CHAPTER 7 • ORGAN BLOOD FLOW
serving as an inhibitor of platelet aggregation.
PGI2 synthesis is stimulated by adenosine and
nitric oxide, as well as by many other sub-
stances, and therefore can play a secondary
role to the vasodilation produced by other
substances. It causes vasodilation by activat-
ing smooth muscle adenylyl cyclase, which
increases cAMP (see Chapter 3).
Endothelin-1 (ET-1) is a potent vasoconstric-
tor substance that is synthesized from an intra-
enzyme (ECE) found on the endothelial cell
membrane. ET-1 binds to ETA
smooth muscle cells, which are coupled to Gq-
proteins (see Chapter 3). ET-1 can also bind
to a second type of receptor (ETB) located on
the vascular endothelium that stimulates nitric
oxide and prostacyclin synthesis and release,
which act as negative feedback mechanisms to
counteract the ETA-mediated vasoconstrictor
effects of ET-1.
ET-1 formation and release by endothelial
cells is stimulated by angiotensin II, vasopres-
sin (antidiuretic hormone, ADH), thrombin,
cytokines, reactive oxygen species, and shear-
ing forces acting on the vascular endothelium.
ET-1 release is inhibited by nitric oxide, as well
as by prostacyclin and atrial natriuretic peptide.
Some forms of hypertension (e.g., pulmonary
artery hypertension) appear to involve ET-1
and are treated with ET-1 receptor blockers.
Smooth Muscle (Myogenic)
M yogenic m echanisms originate within the
sm ooth m uscle of blood vessels, particu-
larly in small arteries and arterioles. W hen
the lumen of a blood vessel is suddenly
pressure is suddenly increased, the sm ooth
m uscle responds by contracting in order to
restore the vessel diameter and resistance.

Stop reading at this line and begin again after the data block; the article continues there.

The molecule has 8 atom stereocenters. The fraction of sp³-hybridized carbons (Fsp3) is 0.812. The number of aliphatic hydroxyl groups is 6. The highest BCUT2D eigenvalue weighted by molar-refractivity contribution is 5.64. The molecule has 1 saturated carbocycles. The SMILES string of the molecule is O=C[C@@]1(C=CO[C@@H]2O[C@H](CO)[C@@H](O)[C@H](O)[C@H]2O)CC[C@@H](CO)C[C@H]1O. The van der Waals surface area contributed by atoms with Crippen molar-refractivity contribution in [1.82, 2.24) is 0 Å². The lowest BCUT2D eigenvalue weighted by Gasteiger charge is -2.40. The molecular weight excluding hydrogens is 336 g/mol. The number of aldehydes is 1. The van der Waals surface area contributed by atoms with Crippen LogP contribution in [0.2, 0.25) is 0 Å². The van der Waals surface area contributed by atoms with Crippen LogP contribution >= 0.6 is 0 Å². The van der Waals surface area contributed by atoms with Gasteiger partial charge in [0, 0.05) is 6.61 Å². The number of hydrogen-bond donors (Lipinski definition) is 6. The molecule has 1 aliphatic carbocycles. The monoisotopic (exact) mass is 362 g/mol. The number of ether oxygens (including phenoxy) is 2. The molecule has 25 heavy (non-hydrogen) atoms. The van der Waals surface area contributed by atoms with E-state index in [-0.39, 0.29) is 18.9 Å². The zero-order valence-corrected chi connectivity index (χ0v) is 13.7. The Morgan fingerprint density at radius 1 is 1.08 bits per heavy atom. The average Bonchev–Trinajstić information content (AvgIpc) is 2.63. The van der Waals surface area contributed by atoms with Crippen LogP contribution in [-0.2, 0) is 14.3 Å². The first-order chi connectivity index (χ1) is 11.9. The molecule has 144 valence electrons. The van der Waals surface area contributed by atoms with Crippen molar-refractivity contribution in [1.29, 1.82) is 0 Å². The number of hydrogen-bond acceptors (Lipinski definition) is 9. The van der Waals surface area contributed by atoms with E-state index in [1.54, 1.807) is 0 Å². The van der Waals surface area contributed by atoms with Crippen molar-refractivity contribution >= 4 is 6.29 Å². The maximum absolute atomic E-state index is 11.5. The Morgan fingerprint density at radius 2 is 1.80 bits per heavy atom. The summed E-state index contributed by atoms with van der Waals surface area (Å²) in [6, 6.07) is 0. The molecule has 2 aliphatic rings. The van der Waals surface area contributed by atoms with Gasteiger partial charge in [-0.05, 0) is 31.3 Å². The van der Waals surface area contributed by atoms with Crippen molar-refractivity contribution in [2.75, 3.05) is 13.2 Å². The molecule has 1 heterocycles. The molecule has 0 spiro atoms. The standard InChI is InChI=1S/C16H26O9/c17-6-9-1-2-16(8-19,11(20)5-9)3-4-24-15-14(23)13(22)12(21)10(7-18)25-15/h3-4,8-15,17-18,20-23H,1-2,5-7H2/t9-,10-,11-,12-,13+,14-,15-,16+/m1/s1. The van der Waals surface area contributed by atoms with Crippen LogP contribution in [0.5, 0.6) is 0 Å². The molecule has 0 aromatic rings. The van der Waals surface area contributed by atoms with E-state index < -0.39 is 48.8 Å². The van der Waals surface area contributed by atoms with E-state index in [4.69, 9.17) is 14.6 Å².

pressure results in sm ooth m uscle relaxa-
studies have shown that vascular sm ooth
leading to calcium entry into the cell (pri-
marily through L-type calcium channels),
phosphorylation of m yosin light chains, and
contraction (see Chapter 3).
Myogenic behavior has been observed in
many different vascular beds, although its
relative functional significance differs among
organs. It is difficult to evaluate myogenic
mechanisms in vivo because changes in pres-
sure are usually associated with changes in
flow that trigger metabolic mechanisms, which
usually dominate over myogenic mechanisms.
For example, increasing venous pressure to a
vascular bed should activate myogenic mecha-
nisms to produce vasoconstriction because
elevated venous pressures are transmitted back
to the precapillary resistance vessels; however,
the reduction in blood flow associated with the
increase in venous pressure (which reduces
bolic mechanisms that cause vasodilation. In
most organs, conducting such an experiment
usually results in vasodilation because the
metabolic vasodilator response overrides the
myogenic vasoconstrictor response, if present.
Mechanical compressive forces can affect vas-
cular resistance and blood flow within organs.
Sometimes this occurs during normal physi-
ologic conditions; at other times, compressive
forces can be the result of pathologic mecha-
nisms. The pressure that distends the wall of a
blood vessel is the transmural pressure (inside
minus outside pressure).
Therefore, if the
pressure outside of the vessel increases, then
the transmural pressure decreases. At very
high extravascular pressures, a vessel can com-
pletely collapse. Therefore, veins, which have a
relatively low intravascular pressure, are more
likely to collapse when extravascular pressure
is elevated; however, arteries can also become
significantly compressed when extravascular
pressure is elevated to very high levels.
Several examples of mechanical compres-
sion affecting organ blood flow exist. During
cardiac systole or skeletal muscle contraction
lar resistance is greatly increased and blood
flow is impeded by mechanical compression.
Lung inflation and deflation alter pulmonary